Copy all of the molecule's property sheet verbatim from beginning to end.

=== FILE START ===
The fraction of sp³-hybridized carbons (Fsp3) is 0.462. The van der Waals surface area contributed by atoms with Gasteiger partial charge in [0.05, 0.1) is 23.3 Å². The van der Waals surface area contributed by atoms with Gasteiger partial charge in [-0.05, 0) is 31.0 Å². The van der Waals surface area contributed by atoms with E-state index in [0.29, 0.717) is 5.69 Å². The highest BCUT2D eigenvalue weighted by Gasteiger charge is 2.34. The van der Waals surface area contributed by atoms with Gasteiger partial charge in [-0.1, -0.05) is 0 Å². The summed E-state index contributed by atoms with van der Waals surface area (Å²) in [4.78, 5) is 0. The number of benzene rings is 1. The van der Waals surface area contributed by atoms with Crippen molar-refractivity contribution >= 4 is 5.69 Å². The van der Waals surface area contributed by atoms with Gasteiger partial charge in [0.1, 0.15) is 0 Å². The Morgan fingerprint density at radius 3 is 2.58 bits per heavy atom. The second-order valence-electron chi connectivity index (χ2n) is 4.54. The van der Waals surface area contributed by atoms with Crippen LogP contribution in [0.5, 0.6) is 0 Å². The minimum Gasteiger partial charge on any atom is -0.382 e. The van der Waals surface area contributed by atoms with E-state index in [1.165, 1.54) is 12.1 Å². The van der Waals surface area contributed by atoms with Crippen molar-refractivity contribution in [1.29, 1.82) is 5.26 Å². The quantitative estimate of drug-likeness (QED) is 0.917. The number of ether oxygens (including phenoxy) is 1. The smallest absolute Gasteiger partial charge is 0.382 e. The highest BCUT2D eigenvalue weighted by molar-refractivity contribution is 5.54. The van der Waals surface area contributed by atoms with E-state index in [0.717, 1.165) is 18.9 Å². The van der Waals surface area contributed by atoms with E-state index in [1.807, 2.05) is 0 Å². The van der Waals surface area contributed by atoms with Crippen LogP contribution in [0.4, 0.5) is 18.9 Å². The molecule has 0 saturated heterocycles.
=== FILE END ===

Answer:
The fraction of sp³-hybridized carbons (Fsp3) is 0.462. The van der Waals surface area contributed by atoms with Gasteiger partial charge in [0.05, 0.1) is 23.3 Å². The van der Waals surface area contributed by atoms with Gasteiger partial charge in [-0.05, 0) is 31.0 Å². The van der Waals surface area contributed by atoms with E-state index in [0.29, 0.717) is 5.69 Å². The highest BCUT2D eigenvalue weighted by Gasteiger charge is 2.34. The van der Waals surface area contributed by atoms with Gasteiger partial charge in [-0.1, -0.05) is 0 Å². The summed E-state index contributed by atoms with van der Waals surface area (Å²) in [4.78, 5) is 0. The number of benzene rings is 1. The van der Waals surface area contributed by atoms with Crippen molar-refractivity contribution >= 4 is 5.69 Å². The van der Waals surface area contributed by atoms with Gasteiger partial charge in [0.1, 0.15) is 0 Å². The Morgan fingerprint density at radius 3 is 2.58 bits per heavy atom. The second-order valence-electron chi connectivity index (χ2n) is 4.54. The van der Waals surface area contributed by atoms with Crippen LogP contribution in [0.5, 0.6) is 0 Å². The minimum Gasteiger partial charge on any atom is -0.382 e. The van der Waals surface area contributed by atoms with E-state index in [1.165, 1.54) is 12.1 Å². The van der Waals surface area contributed by atoms with Crippen molar-refractivity contribution in [1.29, 1.82) is 5.26 Å². The quantitative estimate of drug-likeness (QED) is 0.917. The number of ether oxygens (including phenoxy) is 1. The smallest absolute Gasteiger partial charge is 0.382 e. The highest BCUT2D eigenvalue weighted by molar-refractivity contribution is 5.54. The van der Waals surface area contributed by atoms with E-state index in [0.717, 1.165) is 18.9 Å². The van der Waals surface area contributed by atoms with E-state index in [1.807, 2.05) is 0 Å². The van der Waals surface area contributed by atoms with Crippen LogP contribution in [0.4, 0.5) is 18.9 Å². The molecule has 0 saturated heterocycles.